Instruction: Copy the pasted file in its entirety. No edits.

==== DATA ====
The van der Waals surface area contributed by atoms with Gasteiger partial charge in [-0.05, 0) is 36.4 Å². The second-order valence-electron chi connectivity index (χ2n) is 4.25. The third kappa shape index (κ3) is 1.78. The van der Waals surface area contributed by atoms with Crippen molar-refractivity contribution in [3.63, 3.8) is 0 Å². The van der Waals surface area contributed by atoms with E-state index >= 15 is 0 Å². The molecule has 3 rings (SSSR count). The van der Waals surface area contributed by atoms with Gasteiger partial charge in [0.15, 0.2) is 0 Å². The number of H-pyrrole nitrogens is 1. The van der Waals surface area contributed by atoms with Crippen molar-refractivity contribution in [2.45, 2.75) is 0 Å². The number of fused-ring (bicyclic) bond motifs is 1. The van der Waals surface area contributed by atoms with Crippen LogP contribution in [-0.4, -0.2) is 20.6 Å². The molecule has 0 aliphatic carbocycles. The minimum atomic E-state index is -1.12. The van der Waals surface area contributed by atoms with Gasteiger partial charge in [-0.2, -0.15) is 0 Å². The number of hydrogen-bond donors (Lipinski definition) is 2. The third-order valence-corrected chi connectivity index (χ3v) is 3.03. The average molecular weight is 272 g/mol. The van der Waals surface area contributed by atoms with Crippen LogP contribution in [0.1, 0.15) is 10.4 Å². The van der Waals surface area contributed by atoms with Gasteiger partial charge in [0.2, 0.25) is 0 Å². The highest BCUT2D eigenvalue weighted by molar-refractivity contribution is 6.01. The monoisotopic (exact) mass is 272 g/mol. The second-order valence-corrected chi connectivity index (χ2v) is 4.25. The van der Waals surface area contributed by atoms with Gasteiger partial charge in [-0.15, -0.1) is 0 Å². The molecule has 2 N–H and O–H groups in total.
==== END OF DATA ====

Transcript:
The van der Waals surface area contributed by atoms with Gasteiger partial charge in [-0.05, 0) is 36.4 Å². The second-order valence-electron chi connectivity index (χ2n) is 4.25. The third kappa shape index (κ3) is 1.78. The van der Waals surface area contributed by atoms with Crippen molar-refractivity contribution in [3.63, 3.8) is 0 Å². The van der Waals surface area contributed by atoms with E-state index >= 15 is 0 Å². The molecule has 3 rings (SSSR count). The van der Waals surface area contributed by atoms with Gasteiger partial charge in [0.15, 0.2) is 0 Å². The number of H-pyrrole nitrogens is 1. The van der Waals surface area contributed by atoms with Crippen molar-refractivity contribution in [2.45, 2.75) is 0 Å². The number of fused-ring (bicyclic) bond motifs is 1. The van der Waals surface area contributed by atoms with Crippen LogP contribution in [-0.4, -0.2) is 20.6 Å². The molecule has 0 aliphatic carbocycles. The minimum atomic E-state index is -1.12. The van der Waals surface area contributed by atoms with Gasteiger partial charge in [-0.2, -0.15) is 0 Å². The number of hydrogen-bond donors (Lipinski definition) is 2. The third-order valence-corrected chi connectivity index (χ3v) is 3.03. The average molecular weight is 272 g/mol. The van der Waals surface area contributed by atoms with Crippen LogP contribution in [0.1, 0.15) is 10.4 Å². The van der Waals surface area contributed by atoms with Gasteiger partial charge in [0.2, 0.25) is 0 Å². The highest BCUT2D eigenvalue weighted by molar-refractivity contribution is 6.01. The monoisotopic (exact) mass is 272 g/mol. The second-order valence-corrected chi connectivity index (χ2v) is 4.25. The van der Waals surface area contributed by atoms with Gasteiger partial charge in [-0.15, -0.1) is 0 Å². The molecule has 2 N–H and O–H groups in total.